“I was just looking for something I could get up and elevate to the middle of the field,” Zunino said. “[Camp] usually throws a bunch of sliders so I was looking for one of those early. But he kept coming with the fastball, so with a 3-2 count I knew I had to stay aggressive. … With the infield playing in, I knew I got enough of it to get it through.”
Wood struck out six and walked two over 6 1/3 innings but did not get a decision. He is winless in his last five starts despite posting a quality start in each.
“Travis pitched a heck of a ballgame,” Sveum said. “It’s about as snakebit as you can get, getting him wins.”
The lefty ranks among the Major League leaders in quality starts, and has topped his 2012 season total, when he collected 14 of 26 outings.
“Things are going good in that aspect,” Wood said. “I feel I’m more advanced as a pitcher. I’m not just up there throwing. I have a game plan and how I want to attack hitters and the offspeed stuff is better and command is better. The arm side wasn’t there, and it made me battle.”
— Carrie Muskat
* Alfonso Soriano did not start Wednesday, and will likely be the Cubs designated hitter when they play six Interleague games in American League West ballparks, starting Friday in Seattle. Brian Bogusevic, called up from Triple-A Iowa on Tuesday, started in left field Wednesday against the Brewers, and will do so against the Mariners and Athletics, manager Dale Sveum said.
“You want to keep that bat going, and you don’t want him to sit too long,” Sveum said of Bogusevic, who was batting .319 with 14 doubles, three triples, 10 home runs, 32 RBIs and 16 stolen bases with Iowa.
* The Cubs have yet to sign their first-round pick, third baseman Kris Bryant, but Sveum is eager to see the infielder play as soon as possible. Of course, fans want to know how quick Bryant will be in the Major Leagues.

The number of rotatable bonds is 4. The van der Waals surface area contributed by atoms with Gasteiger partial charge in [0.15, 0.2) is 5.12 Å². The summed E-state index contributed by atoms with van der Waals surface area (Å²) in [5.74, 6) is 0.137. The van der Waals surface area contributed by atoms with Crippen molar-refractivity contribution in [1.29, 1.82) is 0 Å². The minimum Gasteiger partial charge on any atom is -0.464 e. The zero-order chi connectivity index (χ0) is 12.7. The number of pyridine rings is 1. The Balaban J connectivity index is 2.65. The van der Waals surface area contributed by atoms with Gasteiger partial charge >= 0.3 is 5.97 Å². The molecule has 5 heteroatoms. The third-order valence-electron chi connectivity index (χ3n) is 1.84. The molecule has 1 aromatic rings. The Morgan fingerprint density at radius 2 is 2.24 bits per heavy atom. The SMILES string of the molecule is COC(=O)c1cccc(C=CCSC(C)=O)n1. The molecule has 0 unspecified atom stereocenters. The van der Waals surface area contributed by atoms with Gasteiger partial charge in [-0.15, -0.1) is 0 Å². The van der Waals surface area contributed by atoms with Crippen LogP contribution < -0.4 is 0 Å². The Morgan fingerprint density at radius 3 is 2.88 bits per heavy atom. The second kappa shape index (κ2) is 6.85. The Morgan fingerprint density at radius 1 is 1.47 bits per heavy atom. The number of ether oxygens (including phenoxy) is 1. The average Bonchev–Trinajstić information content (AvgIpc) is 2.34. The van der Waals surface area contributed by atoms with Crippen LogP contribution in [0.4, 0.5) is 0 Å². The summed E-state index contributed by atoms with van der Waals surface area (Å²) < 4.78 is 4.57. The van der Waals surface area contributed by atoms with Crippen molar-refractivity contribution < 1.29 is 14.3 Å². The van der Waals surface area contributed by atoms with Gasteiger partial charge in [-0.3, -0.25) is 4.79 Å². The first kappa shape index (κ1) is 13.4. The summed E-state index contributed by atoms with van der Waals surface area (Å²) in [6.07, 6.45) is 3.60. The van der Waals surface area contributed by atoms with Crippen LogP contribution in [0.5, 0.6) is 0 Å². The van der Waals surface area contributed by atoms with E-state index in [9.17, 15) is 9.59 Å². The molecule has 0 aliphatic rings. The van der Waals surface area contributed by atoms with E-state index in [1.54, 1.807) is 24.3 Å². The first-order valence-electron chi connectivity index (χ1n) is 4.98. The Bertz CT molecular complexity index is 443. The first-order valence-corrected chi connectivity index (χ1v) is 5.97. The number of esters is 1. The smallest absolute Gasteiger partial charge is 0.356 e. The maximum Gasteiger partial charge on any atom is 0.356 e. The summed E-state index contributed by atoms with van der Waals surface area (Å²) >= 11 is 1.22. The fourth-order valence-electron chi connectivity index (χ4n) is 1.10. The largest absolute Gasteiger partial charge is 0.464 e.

“You can’t put a timetable on kids like that getting to the big leagues,” Sveum said. “Hopefully, everything goes well and you get those kind of players with that kind of power and leverage in their swing, you want to get them here early but you don’t want to do anything to wreck his development either.”
The Cubs are counting on the young prospects in their system to take the team to a World Championship. That’s a lot of pressure.
“You hope people don’t get too anxious,” Sveum said, “and say, ‘Man, there’s openings here, there’s openings there. Man, I’ve got to do this to get to the big leagues soon.’ You try to do too much and can wreck your own development.”
* Class A Daytona outfielder Jorge Soler was to be examined in Chicago. He’s been sidelined with a sore left shin, injured when he fouled a ball off his leg. Soler went on the seven-day disabled list, which ended on Saturday, and has yet to play. He was to see the Cubs medical staff this week.
— Carrie Muskat
There was no cake or balloons in the clubhouse, but Wednesday was a milestone day, marking the one-year anniversary of when Anthony Rizzo was called up from the Minor Leagues to the Cubs. In his Cubs debut, the first baseman was 2-for-4 with a game-winning RBI double in the fourth against the Mets.
“There was a lot of uncertainty, to be honest, because of what happened to me in San Diego, and that was fresh in my mind,” said Rizzo, who batted .141 in 49 games with the Padres in 2011 in his first Major League action.
“Coming up and doing well at first was the best thing to ever happen to me, to get that whole San Diego thing out of my head completely,” he said. “I can finally say it’s way in the past.”